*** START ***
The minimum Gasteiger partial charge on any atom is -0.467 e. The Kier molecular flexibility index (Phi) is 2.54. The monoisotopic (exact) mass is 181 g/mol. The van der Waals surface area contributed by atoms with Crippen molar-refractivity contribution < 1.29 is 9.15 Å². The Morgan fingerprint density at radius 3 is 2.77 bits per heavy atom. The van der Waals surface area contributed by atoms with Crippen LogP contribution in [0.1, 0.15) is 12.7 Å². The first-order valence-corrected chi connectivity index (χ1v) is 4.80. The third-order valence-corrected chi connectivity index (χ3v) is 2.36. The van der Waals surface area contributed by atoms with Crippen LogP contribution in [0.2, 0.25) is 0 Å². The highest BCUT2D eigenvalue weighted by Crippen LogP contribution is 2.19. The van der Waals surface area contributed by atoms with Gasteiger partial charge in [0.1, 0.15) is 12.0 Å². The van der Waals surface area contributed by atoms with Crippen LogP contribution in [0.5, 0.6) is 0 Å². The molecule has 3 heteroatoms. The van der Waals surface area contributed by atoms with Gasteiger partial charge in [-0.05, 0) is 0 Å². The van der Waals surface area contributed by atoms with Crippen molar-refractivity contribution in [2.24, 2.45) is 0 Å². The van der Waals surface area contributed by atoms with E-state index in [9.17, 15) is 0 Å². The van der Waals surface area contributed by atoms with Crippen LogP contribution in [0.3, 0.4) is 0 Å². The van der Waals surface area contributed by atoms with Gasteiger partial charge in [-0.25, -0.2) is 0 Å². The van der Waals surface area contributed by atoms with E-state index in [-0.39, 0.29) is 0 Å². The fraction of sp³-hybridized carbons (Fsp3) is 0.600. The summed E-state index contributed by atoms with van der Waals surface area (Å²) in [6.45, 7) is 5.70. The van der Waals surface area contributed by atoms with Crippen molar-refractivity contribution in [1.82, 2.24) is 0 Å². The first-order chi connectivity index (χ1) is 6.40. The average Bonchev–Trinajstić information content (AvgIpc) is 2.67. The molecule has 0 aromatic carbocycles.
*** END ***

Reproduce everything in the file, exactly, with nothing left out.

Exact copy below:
The minimum Gasteiger partial charge on any atom is -0.467 e. The Kier molecular flexibility index (Phi) is 2.54. The monoisotopic (exact) mass is 181 g/mol. The van der Waals surface area contributed by atoms with Crippen molar-refractivity contribution < 1.29 is 9.15 Å². The Morgan fingerprint density at radius 3 is 2.77 bits per heavy atom. The van der Waals surface area contributed by atoms with Crippen LogP contribution in [0.1, 0.15) is 12.7 Å². The first-order valence-corrected chi connectivity index (χ1v) is 4.80. The third-order valence-corrected chi connectivity index (χ3v) is 2.36. The van der Waals surface area contributed by atoms with Crippen LogP contribution in [0.2, 0.25) is 0 Å². The highest BCUT2D eigenvalue weighted by Crippen LogP contribution is 2.19. The van der Waals surface area contributed by atoms with Gasteiger partial charge in [0.1, 0.15) is 12.0 Å². The van der Waals surface area contributed by atoms with Crippen LogP contribution in [0.5, 0.6) is 0 Å². The molecule has 3 heteroatoms. The van der Waals surface area contributed by atoms with Gasteiger partial charge in [-0.05, 0) is 0 Å². The van der Waals surface area contributed by atoms with Crippen molar-refractivity contribution in [2.24, 2.45) is 0 Å². The van der Waals surface area contributed by atoms with E-state index in [9.17, 15) is 0 Å². The van der Waals surface area contributed by atoms with Crippen LogP contribution in [0.3, 0.4) is 0 Å². The van der Waals surface area contributed by atoms with Gasteiger partial charge in [-0.25, -0.2) is 0 Å². The van der Waals surface area contributed by atoms with E-state index in [-0.39, 0.29) is 0 Å². The fraction of sp³-hybridized carbons (Fsp3) is 0.600. The summed E-state index contributed by atoms with van der Waals surface area (Å²) in [6.45, 7) is 5.70. The van der Waals surface area contributed by atoms with Crippen molar-refractivity contribution in [1.82, 2.24) is 0 Å². The first-order chi connectivity index (χ1) is 6.40. The average Bonchev–Trinajstić information content (AvgIpc) is 2.67. The molecule has 0 aromatic carbocycles.